II.  The true philosopher, the student of the Esoteric Wisdom, entirely loses sight of personalities, dogmatic beliefs, and special religions.

III.  No true Theosophist, from the most ignorant, up to the most learned, ought to claim infallibility for anything he may say upon occult matters.

IV.  Are we not bound rather to take as the true aphorism of this century the declaration of Horace Greeley:  "I accept unreservedly the views of no man, living or dead?"

V.  Our voice is raised for spiritual freedom, and our plea made for enfranchisement from all tyranny, whether of Science or Theology.

VI.  There being but one Truth, man requires but one church - the Temple of God within us, walled in by matter but penetrable by anyone who can find the way;  the pure in heart see God.

VII.  None can feel the difference between himself and his fellow-students, such as "I am the wisest," "I am more holy and pleasing to the teacher, or in my community, than my brother," etc., - and remain an upasaka. His thoughts must be predominantly fixed upon his heart, chasing therefrom every hostile thought to any living being.

A perusal of these quotations will make it clear why the T.S. in Canada differs with other National Societies, and why some Canadians do not care to read the Canadian Theosophist. They indicate the Theosophy that the Society originally stood for, and anyone can decide for himself whether this is what is now being upheld by the more prominent members of the Adyar administration.


Karmic Currents

Theosophical Notes, edited by Victor Endersby, August 1953

Two articles in the Highway Research Abstracts for January, 1952, on automobile accidents, have considerable significance. It appears between the lines that engineers have taken the hint from the fact that improvements in driving conditions on roads only create more accidents (the record of the Pennsylvania Turnpike, one of the most "advanced" possible to build, has been so bad that some truck lines have abandoned the use of it,) and have turned to investigation of the real cause - the driver himself. One of the articles in question is s by Dr. W.A. Eggert, chief psychologist for a group of insurance companies; and Mr. A.H. Malo, consulting psychologist for another company. The other is by Donald Buck, Associate Editor for Traffic Safety, Federal Safety News.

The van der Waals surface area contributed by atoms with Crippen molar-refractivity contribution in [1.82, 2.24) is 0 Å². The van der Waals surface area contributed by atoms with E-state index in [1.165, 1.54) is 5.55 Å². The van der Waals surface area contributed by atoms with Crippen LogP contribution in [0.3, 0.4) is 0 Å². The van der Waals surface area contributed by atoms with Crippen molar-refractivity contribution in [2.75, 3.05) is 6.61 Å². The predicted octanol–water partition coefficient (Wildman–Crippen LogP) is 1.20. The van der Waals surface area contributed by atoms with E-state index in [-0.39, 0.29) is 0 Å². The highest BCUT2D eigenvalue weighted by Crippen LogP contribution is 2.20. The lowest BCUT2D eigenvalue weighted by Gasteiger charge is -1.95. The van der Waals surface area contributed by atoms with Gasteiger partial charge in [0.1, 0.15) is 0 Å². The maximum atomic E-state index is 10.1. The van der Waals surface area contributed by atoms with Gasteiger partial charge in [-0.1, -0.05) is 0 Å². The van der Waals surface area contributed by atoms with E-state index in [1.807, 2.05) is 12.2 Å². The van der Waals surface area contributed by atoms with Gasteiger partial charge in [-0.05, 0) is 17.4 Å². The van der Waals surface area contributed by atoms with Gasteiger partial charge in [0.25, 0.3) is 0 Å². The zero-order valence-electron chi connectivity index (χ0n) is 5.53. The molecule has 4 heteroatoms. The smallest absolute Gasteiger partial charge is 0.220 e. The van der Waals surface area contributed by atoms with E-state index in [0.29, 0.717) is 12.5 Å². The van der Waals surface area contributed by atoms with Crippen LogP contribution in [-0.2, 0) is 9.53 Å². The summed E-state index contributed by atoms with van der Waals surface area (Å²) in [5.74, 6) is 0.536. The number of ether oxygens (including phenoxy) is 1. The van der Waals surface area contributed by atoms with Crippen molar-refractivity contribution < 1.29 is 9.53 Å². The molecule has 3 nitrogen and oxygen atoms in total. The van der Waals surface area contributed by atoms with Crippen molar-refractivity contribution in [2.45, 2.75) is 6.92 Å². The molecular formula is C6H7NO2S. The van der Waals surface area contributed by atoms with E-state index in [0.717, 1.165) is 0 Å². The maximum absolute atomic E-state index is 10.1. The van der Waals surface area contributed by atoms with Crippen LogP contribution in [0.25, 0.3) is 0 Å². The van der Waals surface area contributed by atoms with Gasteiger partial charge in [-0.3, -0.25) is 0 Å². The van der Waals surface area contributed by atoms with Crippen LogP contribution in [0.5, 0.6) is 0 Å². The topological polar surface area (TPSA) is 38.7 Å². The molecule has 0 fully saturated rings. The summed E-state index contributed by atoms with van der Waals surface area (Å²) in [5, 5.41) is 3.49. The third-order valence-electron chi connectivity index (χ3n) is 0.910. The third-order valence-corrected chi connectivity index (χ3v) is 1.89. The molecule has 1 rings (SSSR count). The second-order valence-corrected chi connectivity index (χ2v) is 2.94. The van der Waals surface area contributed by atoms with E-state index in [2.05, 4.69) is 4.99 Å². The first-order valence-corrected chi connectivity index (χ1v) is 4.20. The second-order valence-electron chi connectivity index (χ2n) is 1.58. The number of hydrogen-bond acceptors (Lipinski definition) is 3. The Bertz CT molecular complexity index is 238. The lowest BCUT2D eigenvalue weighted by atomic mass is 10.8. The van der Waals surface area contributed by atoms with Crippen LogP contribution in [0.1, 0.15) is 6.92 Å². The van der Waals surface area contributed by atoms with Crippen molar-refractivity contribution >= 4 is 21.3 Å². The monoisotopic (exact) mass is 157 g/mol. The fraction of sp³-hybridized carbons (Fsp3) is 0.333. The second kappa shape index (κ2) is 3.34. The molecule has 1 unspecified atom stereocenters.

It is found that 48% of the drivers account for all the accidents, and that 15.7 of them account for half. (It has long been recognized that at the core of the accident problem is a small number of certain types of drivers, whose accident frequency increases with the diminishing number.) The problem is to "discover and eliminate" that nucleus, according to the first paper. The second shows that this is not simple.  In the first place, skill as such beyond a certain point seems to have nothing to do with it. Organizations which have relied upon skill tests are abandoning them as criteria of safety in themselves.  "No driver fully exercises all his talents, since in varying degrees he lowers his performance by such attitude factors as indifference, carelessness, impatience, worry, dissatisfaction, etc." The problem is to determine "not how well one can drive but how well he will drive." Psycho-physical disabilities, improper procedures, objective personal problems such as family troubles, gambling, drinking, etc., seem relatively easy for the psychologists to deal with.

"More insidious, however, are the problems resulting from incorrect attitudes in persons not suffering from noticeable afflictions ... normal in all respects until he steps into a cab and seats himself behind a steering wheel ... once the vehicle starts, subconscious attitudes seem to distort this personality. Things begin to happen. They are chronicled in the accident reports and police blotters."

To the Theosophical mind, a touch of the "occult" - buried tendencies from past incarnations - begins to show up here. This impression becomes stronger when we learn that in groups of truck drivers, accidents tend to be epidemic. "Too often the germs of faulty attitude seem to lie dormant and undetected for a while, then pop up to plague the fleet with an epidemic of violations and accidents." It is found that good supervision has considerable to do with it;  but variations in this are hardly likely to account for these epidemic cycles,  The astral light - "subconscious ESP" as some moderns would call it - conveying disastrous, impulses silently from one to another, is more likely.